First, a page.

“I am the biggest victim," exclaims Huang, still reeling from the feeling of having been wronged, adding that the only reason FIT could have chosen to list in Hong Kong instead is the weak performance of the Taiwanese capital markets.
FIT was formerly known as the Network Interconnection Business Group (NWInG) of Hon Hai Precision Industry Co. Ltd. The unit, which also laid the foundation for Hon Hai's rise, was spun off as a wholly owned subsidiary in 2013. Presently, the company, whose main business entity is in China, plans to list in Taiwan as a foreign-registered company (so-called F-share) to let small shareholders partake in its success.
FIT is the first business group that was spun off from the Hon Hai/Foxconn Technology Group. Hon Hai executive Sidney Lu, who doubles as FIT CEO, is in charge of steering the Hon Hai/Foxconn Technology Group through the treacherous waters of transformation as several dozen companies will be spun off and taken public in the coming years.
The Hon Hai/Foxconn Technology Group and Lu's team believed that Hon Hai spin-off FIT should return to Taiwan for its IPO. But as Asia's largest and the world's fifth largest connector company, FIT is now fighting to become the global No. 1, taking on international renowned rivals such as Ireland-based TE Connectivity, and the Hon Hai spin-off could not afford to lose.
With a high-profile listing in Hong Kong, FIT would clearly make itself a name overnight and attract international attention and capital, which would again bolster its ambitious bid to become a global industry leader.
After careful assessment, Lu's team therefore concluded it had better abandon the Taiwan listing plan midway because of the low price-earnings ratios and the lack of liquidity in the Taiwanese stock market.
"Hon Hai's price-earnings ratio stands at less than 10, ZDT (Zhending Technology Holding Limited) is also around 10, and the GIS Group presently is about 13. Only Ennoconn performs somewhat better," remarks Huang. The Hong Kong market has always revolved around financial and real estate stocks. Although technology stocks play second fiddle, they still achieve price-earnings ratios of 11. While these may not be high, Hong Kong's abundant liquidity constitutes a very strong incentive for companies to list there.
Under its Hong Kong listing plan, FIT is to offer 15 percent of its stock, which will likely raise US$800 million to 1 billion. In Taiwan, this would be totally impossible. "Last time when GIS, which belongs to the Hon Hai/Foxconn Technology Group, returned to Taiwan to go public, it was able to raise US$75 million, which already wasn't an easy feat," notes Huang in illustrating the difficulties facing Taiwan's capital market.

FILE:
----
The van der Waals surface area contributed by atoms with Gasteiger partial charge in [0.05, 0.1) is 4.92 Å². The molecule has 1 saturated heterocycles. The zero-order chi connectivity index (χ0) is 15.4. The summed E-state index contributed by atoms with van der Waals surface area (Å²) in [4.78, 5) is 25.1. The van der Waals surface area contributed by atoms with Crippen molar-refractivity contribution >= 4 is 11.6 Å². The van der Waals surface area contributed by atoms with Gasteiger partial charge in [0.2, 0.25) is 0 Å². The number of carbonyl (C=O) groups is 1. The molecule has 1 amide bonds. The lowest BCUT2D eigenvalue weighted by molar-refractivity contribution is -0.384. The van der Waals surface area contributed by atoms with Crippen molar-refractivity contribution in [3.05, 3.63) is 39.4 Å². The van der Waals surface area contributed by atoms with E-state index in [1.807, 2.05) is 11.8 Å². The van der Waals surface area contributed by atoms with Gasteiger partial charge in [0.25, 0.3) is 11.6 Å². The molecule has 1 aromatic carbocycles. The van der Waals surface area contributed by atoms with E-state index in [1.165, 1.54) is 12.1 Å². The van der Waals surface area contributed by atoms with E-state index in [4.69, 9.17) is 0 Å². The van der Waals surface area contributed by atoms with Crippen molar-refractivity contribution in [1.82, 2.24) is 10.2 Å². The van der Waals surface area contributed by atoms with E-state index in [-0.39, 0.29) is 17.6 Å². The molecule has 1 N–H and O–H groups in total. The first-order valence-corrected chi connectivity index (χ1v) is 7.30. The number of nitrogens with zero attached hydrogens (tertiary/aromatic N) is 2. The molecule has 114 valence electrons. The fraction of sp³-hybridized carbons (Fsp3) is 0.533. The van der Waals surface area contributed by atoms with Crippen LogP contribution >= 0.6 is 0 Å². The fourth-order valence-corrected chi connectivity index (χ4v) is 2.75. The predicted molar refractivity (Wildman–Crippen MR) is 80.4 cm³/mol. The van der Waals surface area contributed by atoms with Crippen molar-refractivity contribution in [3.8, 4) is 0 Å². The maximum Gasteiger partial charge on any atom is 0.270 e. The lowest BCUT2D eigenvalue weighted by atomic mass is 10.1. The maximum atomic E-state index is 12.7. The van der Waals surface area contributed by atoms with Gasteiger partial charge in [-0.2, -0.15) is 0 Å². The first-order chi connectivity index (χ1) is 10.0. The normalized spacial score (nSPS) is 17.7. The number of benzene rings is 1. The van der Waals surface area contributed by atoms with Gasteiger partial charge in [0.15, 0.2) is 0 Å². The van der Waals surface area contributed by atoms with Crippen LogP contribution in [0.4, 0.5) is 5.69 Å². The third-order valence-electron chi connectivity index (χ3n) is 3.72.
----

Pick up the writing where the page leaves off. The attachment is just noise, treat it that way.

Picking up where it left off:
Companies Forced to Choose Sides
As the top executives of Taiwan's listed companies witness Goodix’s stock market rally and FIT's about-face regarding its Taiwan IPO, many begin to wonder whether they should take action too.
Fubon Financial Holding withdrew a cash capital increase plan after its share price fell below the underwriting price. As a result, the leading financial institution was forced to issue preferred shares to raise capital.
A top executive of the world's second largest global accounting firm said privately that many business owners have inquired whether there are possibilities to work around existing legal restrictions to list their companies on both sides of the Taiwan Strait. Shouldn't companies that are already listed in Taiwan be allowed to spin off an independent subsidiary and list it in China?
Unless this is possible, companies will be forced to take sides, and cases such as Advanced Semiconductor Engineering (ASE) subsidiary Universal Scientific Industrial (USI), which delisted in Taiwan to list in China, will only increase in the future.
Taiwan Stock Exchange statistics show a wave of abandoned IPOs this year. Eight applications for listing on the stock exchange or trading over the over-the-counter market were withdrawn by the applicants, while only 17 new companies listed in the first ten months of the year. "In recent years, foreign companies listing F-shares accounted for half of the listings in Taiwan. This has already markedly affected domestic IPOs," notes Michael Lin, former president of the Taiwan Stock Exchange Corporation.
As of the end of October 2016, listed companies had barely raised some NT$100 billion through cash capital increases, a steep 25 percent decline over the previous year. Unlisted companies that are traded over-the-counter fared even worse, raising only NT$16.8 billion, less than half of the capital raised in 2015.
Confidence in Taiwan's capital market can only be rekindled if it is nursed back to robust health as soon as possible. This means markedly improving the current low turnover, low price-earnings ratios and low liquidity.
Translated from the Chinese by Susanne Ganz